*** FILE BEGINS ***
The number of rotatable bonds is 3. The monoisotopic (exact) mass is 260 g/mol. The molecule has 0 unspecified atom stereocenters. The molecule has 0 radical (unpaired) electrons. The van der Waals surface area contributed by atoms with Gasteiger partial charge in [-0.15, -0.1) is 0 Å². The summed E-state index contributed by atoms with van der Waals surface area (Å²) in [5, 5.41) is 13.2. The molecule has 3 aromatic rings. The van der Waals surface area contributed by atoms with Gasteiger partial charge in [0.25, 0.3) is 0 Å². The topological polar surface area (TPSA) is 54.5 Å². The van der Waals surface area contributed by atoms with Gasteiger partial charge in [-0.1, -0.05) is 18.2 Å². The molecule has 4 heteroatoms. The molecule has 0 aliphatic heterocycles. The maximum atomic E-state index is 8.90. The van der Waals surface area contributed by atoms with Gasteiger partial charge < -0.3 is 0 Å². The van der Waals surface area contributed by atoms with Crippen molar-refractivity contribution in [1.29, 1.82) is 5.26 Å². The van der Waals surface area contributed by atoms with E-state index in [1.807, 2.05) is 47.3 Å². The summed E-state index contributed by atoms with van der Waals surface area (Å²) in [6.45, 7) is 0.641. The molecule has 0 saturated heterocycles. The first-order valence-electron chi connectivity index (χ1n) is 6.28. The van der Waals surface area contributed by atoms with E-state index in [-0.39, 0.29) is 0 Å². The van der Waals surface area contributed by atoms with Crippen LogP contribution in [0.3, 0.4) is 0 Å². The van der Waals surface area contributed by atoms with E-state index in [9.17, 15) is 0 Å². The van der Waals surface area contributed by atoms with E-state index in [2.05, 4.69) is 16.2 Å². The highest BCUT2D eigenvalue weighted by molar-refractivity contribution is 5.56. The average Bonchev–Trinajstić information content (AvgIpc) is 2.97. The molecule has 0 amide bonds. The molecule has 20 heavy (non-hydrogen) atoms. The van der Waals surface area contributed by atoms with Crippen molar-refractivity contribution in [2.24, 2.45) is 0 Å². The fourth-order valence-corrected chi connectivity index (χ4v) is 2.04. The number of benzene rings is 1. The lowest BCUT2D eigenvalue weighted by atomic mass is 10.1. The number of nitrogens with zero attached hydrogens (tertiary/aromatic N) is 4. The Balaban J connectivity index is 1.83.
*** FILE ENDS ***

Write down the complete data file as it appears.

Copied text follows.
The number of rotatable bonds is 3. The monoisotopic (exact) mass is 260 g/mol. The molecule has 0 unspecified atom stereocenters. The molecule has 0 radical (unpaired) electrons. The van der Waals surface area contributed by atoms with Gasteiger partial charge in [-0.15, -0.1) is 0 Å². The summed E-state index contributed by atoms with van der Waals surface area (Å²) in [5, 5.41) is 13.2. The molecule has 3 aromatic rings. The van der Waals surface area contributed by atoms with Gasteiger partial charge in [0.25, 0.3) is 0 Å². The topological polar surface area (TPSA) is 54.5 Å². The van der Waals surface area contributed by atoms with Gasteiger partial charge in [-0.1, -0.05) is 18.2 Å². The molecule has 4 heteroatoms. The molecule has 0 aliphatic heterocycles. The maximum atomic E-state index is 8.90. The van der Waals surface area contributed by atoms with Gasteiger partial charge < -0.3 is 0 Å². The van der Waals surface area contributed by atoms with Crippen molar-refractivity contribution in [1.29, 1.82) is 5.26 Å². The van der Waals surface area contributed by atoms with E-state index in [1.807, 2.05) is 47.3 Å². The summed E-state index contributed by atoms with van der Waals surface area (Å²) in [6.45, 7) is 0.641. The molecule has 0 saturated heterocycles. The first-order valence-electron chi connectivity index (χ1n) is 6.28. The van der Waals surface area contributed by atoms with E-state index in [-0.39, 0.29) is 0 Å². The van der Waals surface area contributed by atoms with Crippen LogP contribution in [0.3, 0.4) is 0 Å². The van der Waals surface area contributed by atoms with E-state index in [9.17, 15) is 0 Å². The van der Waals surface area contributed by atoms with E-state index in [2.05, 4.69) is 16.2 Å². The highest BCUT2D eigenvalue weighted by molar-refractivity contribution is 5.56. The average Bonchev–Trinajstić information content (AvgIpc) is 2.97. The molecule has 0 amide bonds. The molecule has 20 heavy (non-hydrogen) atoms. The van der Waals surface area contributed by atoms with Crippen molar-refractivity contribution in [2.24, 2.45) is 0 Å². The fourth-order valence-corrected chi connectivity index (χ4v) is 2.04. The number of benzene rings is 1. The lowest BCUT2D eigenvalue weighted by atomic mass is 10.1. The number of nitrogens with zero attached hydrogens (tertiary/aromatic N) is 4. The Balaban J connectivity index is 1.83.